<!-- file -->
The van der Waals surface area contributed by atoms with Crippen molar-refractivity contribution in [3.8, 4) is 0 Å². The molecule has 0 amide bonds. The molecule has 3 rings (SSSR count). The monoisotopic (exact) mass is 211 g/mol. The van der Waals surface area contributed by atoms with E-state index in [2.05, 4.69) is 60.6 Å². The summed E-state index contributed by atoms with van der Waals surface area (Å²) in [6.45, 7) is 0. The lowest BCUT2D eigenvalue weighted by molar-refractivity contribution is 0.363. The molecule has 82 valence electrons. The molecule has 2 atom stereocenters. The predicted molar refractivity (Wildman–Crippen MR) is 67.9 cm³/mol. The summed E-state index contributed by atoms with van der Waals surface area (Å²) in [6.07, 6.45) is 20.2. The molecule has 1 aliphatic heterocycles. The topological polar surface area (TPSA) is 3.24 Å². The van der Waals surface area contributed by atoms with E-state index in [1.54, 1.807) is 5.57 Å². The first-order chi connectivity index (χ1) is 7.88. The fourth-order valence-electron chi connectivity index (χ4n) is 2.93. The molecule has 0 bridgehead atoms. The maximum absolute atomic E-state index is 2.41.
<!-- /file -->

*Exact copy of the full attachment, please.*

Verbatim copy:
The van der Waals surface area contributed by atoms with Crippen molar-refractivity contribution in [3.8, 4) is 0 Å². The molecule has 0 amide bonds. The molecule has 3 rings (SSSR count). The monoisotopic (exact) mass is 211 g/mol. The van der Waals surface area contributed by atoms with E-state index in [2.05, 4.69) is 60.6 Å². The summed E-state index contributed by atoms with van der Waals surface area (Å²) in [6.45, 7) is 0. The lowest BCUT2D eigenvalue weighted by molar-refractivity contribution is 0.363. The molecule has 82 valence electrons. The molecule has 2 atom stereocenters. The predicted molar refractivity (Wildman–Crippen MR) is 67.9 cm³/mol. The summed E-state index contributed by atoms with van der Waals surface area (Å²) in [6.07, 6.45) is 20.2. The molecule has 1 aliphatic heterocycles. The topological polar surface area (TPSA) is 3.24 Å². The van der Waals surface area contributed by atoms with E-state index in [1.54, 1.807) is 5.57 Å². The first-order chi connectivity index (χ1) is 7.88. The fourth-order valence-electron chi connectivity index (χ4n) is 2.93. The molecule has 0 bridgehead atoms. The maximum absolute atomic E-state index is 2.41.